NBA Draft

NBA prospects shine in Thanksgiving week tournaments

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USA TODAY

NBA prospects shine in Thanksgiving week tournaments

With the Bulls off to a 6-13 start, it’s already time to start zeroing in on which college and international players could be at the top of the 2020 draft.

Guards LaMelo Ball and R.J. Hampton are playing professionally in Australia, so we won’t get a chance to see their games here in the U.S. Memphis center James Wiseman, the preseason favorite to be the No. 1 overall draft pick, is currently serving a 12 game suspension because his family received money for moving expenses from current coach Penny Hardaway when Wiseman was still in high school.

We did get a chance to see Wiseman play a few games before accepting the NCAA penalty, and he looks like a Marvin Bagley type big man, all the way down to his left-handed shooting. The jury is still out on whether Wiseman will be able to develop the outside shooting range NBA teams are looking for from power forwards and centers, but he is an impressive athlete, quick off his feet and capable of dominating games on both ends of the court.

Still, this week’s feast of Thanksgiving holiday tournaments gave us a chance to see some of the top players in action for a few days in a row. The most impressive performance came from Georgia shooting guard Anthony Edwards, who bounced back from a shaky start in the Maui Invitational to put up 33 points in the second half of a loss to Michigan State, draining seven three pointers, several of them in the high difficulty category.

Edwards already has an NBA body at a solidly built 6-foot-5, and is able to finish at the rim through traffic. He will almost certainly be a top five pick next June because of his strength and unlimited shooting range.

Spartans’ point guard Cassius Winston is one of the favorites to win player of the year honors after being named a first team All-American last season. But scouts are divided on his NBA potential because he doesn’t have the dazzling physical skills they’re looking for in starting point guards. Winston played well in Maui, scoring 55 points in the three games, but Michigan State lost to Virginia Tech on Monday, dropping the Spartans into the consolation round.

Another player who helped his draft stock in Maui is Dayton big man Obi Toppin. Toppin turned in three straight high quality performances in leading the Flyers to the tournament championship game. He has excellent size at 6-foot-9, 220 pounds and showed the ability to consistently knock down the college three-point shot. ESPN analyst Jay Bilas was especially impressed with Toppin’s play, calling the Dayton forward a lock to be selected in the 2020 lottery.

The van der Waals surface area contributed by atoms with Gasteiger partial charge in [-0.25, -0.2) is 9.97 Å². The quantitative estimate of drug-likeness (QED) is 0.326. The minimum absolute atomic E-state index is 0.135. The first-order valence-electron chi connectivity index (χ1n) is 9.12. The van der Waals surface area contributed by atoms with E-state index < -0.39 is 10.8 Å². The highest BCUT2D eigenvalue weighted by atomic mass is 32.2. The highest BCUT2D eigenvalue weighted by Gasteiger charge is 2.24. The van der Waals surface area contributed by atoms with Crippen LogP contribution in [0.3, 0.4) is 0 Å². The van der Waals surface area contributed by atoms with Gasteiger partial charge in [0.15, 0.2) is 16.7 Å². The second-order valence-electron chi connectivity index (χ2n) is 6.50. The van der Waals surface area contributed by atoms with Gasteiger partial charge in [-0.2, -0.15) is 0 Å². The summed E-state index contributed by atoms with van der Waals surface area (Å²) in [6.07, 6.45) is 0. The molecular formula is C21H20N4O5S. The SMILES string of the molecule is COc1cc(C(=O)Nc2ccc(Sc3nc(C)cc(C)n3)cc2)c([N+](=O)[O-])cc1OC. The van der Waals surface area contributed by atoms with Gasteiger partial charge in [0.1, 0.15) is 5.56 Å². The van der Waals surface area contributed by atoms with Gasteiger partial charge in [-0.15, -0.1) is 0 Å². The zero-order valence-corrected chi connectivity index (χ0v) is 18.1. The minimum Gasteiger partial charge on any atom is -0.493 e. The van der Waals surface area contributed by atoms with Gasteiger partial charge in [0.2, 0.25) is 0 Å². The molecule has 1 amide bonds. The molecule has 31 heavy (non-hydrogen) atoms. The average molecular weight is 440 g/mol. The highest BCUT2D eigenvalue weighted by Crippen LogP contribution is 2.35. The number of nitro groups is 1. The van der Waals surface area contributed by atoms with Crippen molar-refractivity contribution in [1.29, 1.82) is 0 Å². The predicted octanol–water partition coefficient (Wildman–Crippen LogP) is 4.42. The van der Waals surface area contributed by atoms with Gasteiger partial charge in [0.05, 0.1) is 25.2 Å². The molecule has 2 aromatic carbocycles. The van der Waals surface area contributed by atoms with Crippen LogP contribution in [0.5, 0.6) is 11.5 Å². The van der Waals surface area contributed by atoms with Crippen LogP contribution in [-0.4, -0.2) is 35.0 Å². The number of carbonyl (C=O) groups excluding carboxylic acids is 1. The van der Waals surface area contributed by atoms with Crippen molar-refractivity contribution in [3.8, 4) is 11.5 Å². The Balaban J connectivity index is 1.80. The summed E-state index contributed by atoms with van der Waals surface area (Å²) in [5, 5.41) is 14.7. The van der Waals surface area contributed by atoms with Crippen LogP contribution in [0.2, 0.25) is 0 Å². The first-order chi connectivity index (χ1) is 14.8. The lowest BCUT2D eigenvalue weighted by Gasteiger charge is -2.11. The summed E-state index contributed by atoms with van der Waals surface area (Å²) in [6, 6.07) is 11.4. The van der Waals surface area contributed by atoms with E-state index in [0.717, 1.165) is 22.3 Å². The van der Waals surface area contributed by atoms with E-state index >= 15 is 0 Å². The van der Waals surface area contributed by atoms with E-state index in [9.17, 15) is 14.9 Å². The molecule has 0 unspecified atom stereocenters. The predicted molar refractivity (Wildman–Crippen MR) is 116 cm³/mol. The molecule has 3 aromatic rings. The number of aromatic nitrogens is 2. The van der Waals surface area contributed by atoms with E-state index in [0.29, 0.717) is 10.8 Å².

Kansas took home the championship trophy in Maui, thanks to the inside-outside tandem of Udoka Azubuike and Devon Dotson. Those two combined for 60 points in the Jayhawks’ overtime win over Dayton in the title game. The 6-foot-11 Azubuike completely took the game over in the extra period, overpowering defenders with a series of old-school post moves.

Dotson drew the attention of the 30-plus NBA scouts and executives in Maui by scoring 31 points and also coming up with five steals. The Kansas point guard was expected by many to go pro after his freshman year in Lawrence, but decided to return with the hopes of winning a national title and moving into the first round of the 2020 draft.

Arizona point guard Nico Mannion figures to become a fan favorite as the college season continues. The native of Siena, Italy is hard to miss with his red hair and goatee, and he also brings plenty of flare to his game. Mannion torched Illinois for 22 points and nine assists in a game earlier this month.

At the Battle 4 Atlantis in the Bahamas, Seton Hall shooting guard Myles Powell put on a shooting exhibition in the tournament opener against Oregon, exploding for 32 points. The 6-foot-2 senior averaged 23 points per game last season, and he’s been even better this year, shooting over 40% from three-point range.

North Carolina point guard Cole Anthony, the son of long-time NBA guard Greg Anthony, burst onto the college scene by scoring 34 points in his Chapel Hill debut, and he’s averaging right around 21 points, eight rebounds and five assists for the season. Anthony excels at creating his own shot when plays break down, a valuable skill in the point guard-driven NBA. He has top five pick written all over him.

Another point guard of interest is Iowa State’s Tyrese Haliburton, who has excellent size at 6-foot-5 and is at his best attacking the rim. Haliburton had a near triple double in a win over Alabama, finishing with 23 points, 11 rebounds and nine assists. His all-around play helped the Cyclones rack up 104 points against the Crimson Tide.

Gonzaga sophomore big man Filip Petrusev also is drawing attention from NBA talent evaluators at the Bahamas event. The 6-foot-11 center scored 22 points and pulled down 15 rebounds in a semifinal round win over Oregon. Petrusev is shooting 62% from the field for the season.

Marquette guard Markus Howard was the top scorer among major college players last season, but scouts were concerned about his size at 5-foot-11 and the lack of elite athleticism. So, Howard returned to Marquette for his senior season, and he opened the Orlando Invitational by scoring a tournament-record 40 points in a come-from-behind win over Davidson. Howard is currently projected as a second round draft pick, but he could move up by showing improvement in his ballhandling and assist numbers.

These are just some of the college players who caught my eye during the past week of tournament basketball. It will be interesting to see how NBA teams’ draft boards start to take shape as we get ready to begin conference play in December.

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NBA scheduling proposals won't fix tanking problem

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USA Today

NBA scheduling proposals won't fix tanking problem

Adam Silver is one of the most forward-thinking commissioners we’ve seen among the major sports leagues in the modern era.

Silver is always willing to consider ways to make the NBA product more competitive and marketable. Last Friday the league floated a plan under consideration with the Players’ Association and media partners to implement significant changes for the league’s 75th anniversary season in 2021-22.